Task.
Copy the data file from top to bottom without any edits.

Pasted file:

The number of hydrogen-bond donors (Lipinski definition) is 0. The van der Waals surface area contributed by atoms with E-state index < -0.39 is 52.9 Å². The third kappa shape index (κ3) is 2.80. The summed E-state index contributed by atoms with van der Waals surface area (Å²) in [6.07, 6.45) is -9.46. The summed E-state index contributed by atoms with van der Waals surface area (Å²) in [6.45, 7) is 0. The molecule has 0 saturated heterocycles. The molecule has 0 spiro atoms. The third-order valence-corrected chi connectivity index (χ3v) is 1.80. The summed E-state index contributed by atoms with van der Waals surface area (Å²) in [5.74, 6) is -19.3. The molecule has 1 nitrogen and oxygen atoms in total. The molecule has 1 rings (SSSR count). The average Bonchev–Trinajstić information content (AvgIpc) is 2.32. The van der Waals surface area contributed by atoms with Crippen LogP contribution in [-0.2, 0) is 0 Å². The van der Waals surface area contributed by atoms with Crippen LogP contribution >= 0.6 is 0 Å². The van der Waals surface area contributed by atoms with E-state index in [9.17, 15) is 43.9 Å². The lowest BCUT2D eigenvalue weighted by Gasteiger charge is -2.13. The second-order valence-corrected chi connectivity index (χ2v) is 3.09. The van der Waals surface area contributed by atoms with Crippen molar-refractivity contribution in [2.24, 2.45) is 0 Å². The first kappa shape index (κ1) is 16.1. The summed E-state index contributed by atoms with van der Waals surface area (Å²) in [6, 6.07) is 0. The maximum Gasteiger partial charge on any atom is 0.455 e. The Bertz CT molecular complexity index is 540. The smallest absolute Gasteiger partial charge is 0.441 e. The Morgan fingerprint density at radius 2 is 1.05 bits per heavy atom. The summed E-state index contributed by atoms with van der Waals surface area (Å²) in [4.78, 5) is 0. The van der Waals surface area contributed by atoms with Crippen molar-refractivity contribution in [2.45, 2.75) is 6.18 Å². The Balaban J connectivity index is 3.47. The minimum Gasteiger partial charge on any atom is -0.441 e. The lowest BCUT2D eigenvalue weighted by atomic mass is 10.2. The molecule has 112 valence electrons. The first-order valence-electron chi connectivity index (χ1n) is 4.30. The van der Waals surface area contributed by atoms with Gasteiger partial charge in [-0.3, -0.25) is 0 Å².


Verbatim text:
The number of hydrogen-bond donors (Lipinski definition) is 0. The van der Waals surface area contributed by atoms with E-state index < -0.39 is 52.9 Å². The third kappa shape index (κ3) is 2.80. The summed E-state index contributed by atoms with van der Waals surface area (Å²) in [6.07, 6.45) is -9.46. The summed E-state index contributed by atoms with van der Waals surface area (Å²) in [6.45, 7) is 0. The molecule has 0 saturated heterocycles. The molecule has 0 spiro atoms. The third-order valence-corrected chi connectivity index (χ3v) is 1.80. The summed E-state index contributed by atoms with van der Waals surface area (Å²) in [5.74, 6) is -19.3. The molecule has 1 nitrogen and oxygen atoms in total. The molecule has 1 rings (SSSR count). The average Bonchev–Trinajstić information content (AvgIpc) is 2.32. The van der Waals surface area contributed by atoms with Crippen LogP contribution in [-0.2, 0) is 0 Å². The van der Waals surface area contributed by atoms with Crippen LogP contribution >= 0.6 is 0 Å². The van der Waals surface area contributed by atoms with E-state index in [9.17, 15) is 43.9 Å². The lowest BCUT2D eigenvalue weighted by Gasteiger charge is -2.13. The second-order valence-corrected chi connectivity index (χ2v) is 3.09. The van der Waals surface area contributed by atoms with Crippen molar-refractivity contribution in [2.24, 2.45) is 0 Å². The first kappa shape index (κ1) is 16.1. The summed E-state index contributed by atoms with van der Waals surface area (Å²) in [6, 6.07) is 0. The maximum Gasteiger partial charge on any atom is 0.455 e. The Bertz CT molecular complexity index is 540. The smallest absolute Gasteiger partial charge is 0.441 e. The Morgan fingerprint density at radius 2 is 1.05 bits per heavy atom. The summed E-state index contributed by atoms with van der Waals surface area (Å²) in [4.78, 5) is 0. The van der Waals surface area contributed by atoms with Crippen molar-refractivity contribution in [2.45, 2.75) is 6.18 Å². The Balaban J connectivity index is 3.47. The minimum Gasteiger partial charge on any atom is -0.441 e. The lowest BCUT2D eigenvalue weighted by atomic mass is 10.2. The molecule has 112 valence electrons. The first-order valence-electron chi connectivity index (χ1n) is 4.30. The van der Waals surface area contributed by atoms with Gasteiger partial charge in [-0.3, -0.25) is 0 Å².